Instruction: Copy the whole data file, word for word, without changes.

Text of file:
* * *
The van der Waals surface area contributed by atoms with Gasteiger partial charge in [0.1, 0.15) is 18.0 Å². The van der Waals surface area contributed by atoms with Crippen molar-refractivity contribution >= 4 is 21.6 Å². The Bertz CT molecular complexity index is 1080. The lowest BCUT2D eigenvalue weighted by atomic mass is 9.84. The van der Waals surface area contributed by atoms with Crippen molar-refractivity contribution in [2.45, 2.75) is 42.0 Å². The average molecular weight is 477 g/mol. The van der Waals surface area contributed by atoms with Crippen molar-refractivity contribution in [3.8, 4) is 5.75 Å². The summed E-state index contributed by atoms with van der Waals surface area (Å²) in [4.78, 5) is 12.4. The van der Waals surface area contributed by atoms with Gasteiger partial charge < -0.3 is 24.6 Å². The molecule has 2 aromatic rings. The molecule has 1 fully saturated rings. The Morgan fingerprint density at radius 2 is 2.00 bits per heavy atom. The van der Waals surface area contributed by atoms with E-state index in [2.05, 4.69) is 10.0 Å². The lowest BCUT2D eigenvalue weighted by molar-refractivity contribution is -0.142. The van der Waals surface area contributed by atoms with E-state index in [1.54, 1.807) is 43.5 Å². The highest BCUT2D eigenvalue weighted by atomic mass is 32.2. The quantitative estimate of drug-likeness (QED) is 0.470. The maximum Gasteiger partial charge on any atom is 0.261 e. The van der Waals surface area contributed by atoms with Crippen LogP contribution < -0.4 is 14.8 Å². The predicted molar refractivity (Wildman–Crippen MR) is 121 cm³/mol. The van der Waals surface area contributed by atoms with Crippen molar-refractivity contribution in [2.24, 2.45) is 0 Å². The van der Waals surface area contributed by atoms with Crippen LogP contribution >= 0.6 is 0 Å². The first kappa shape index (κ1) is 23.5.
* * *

The van der Waals surface area contributed by atoms with Gasteiger partial charge in [0.1, 0.15) is 18.0 Å². The van der Waals surface area contributed by atoms with Crippen molar-refractivity contribution >= 4 is 21.6 Å². The Bertz CT molecular complexity index is 1080. The lowest BCUT2D eigenvalue weighted by atomic mass is 9.84. The van der Waals surface area contributed by atoms with Crippen molar-refractivity contribution in [2.45, 2.75) is 42.0 Å². The average molecular weight is 477 g/mol. The van der Waals surface area contributed by atoms with Crippen molar-refractivity contribution in [3.8, 4) is 5.75 Å². The summed E-state index contributed by atoms with van der Waals surface area (Å²) in [4.78, 5) is 12.4. The van der Waals surface area contributed by atoms with Gasteiger partial charge < -0.3 is 24.6 Å². The molecule has 2 aromatic rings. The molecule has 1 fully saturated rings. The Morgan fingerprint density at radius 2 is 2.00 bits per heavy atom. The van der Waals surface area contributed by atoms with E-state index in [2.05, 4.69) is 10.0 Å². The lowest BCUT2D eigenvalue weighted by molar-refractivity contribution is -0.142. The van der Waals surface area contributed by atoms with E-state index in [1.54, 1.807) is 43.5 Å². The highest BCUT2D eigenvalue weighted by atomic mass is 32.2. The quantitative estimate of drug-likeness (QED) is 0.470. The maximum Gasteiger partial charge on any atom is 0.261 e. The van der Waals surface area contributed by atoms with Crippen LogP contribution < -0.4 is 14.8 Å². The predicted molar refractivity (Wildman–Crippen MR) is 121 cm³/mol. The van der Waals surface area contributed by atoms with Crippen molar-refractivity contribution in [2.24, 2.45) is 0 Å². The van der Waals surface area contributed by atoms with Crippen LogP contribution >= 0.6 is 0 Å². The first kappa shape index (κ1) is 23.5.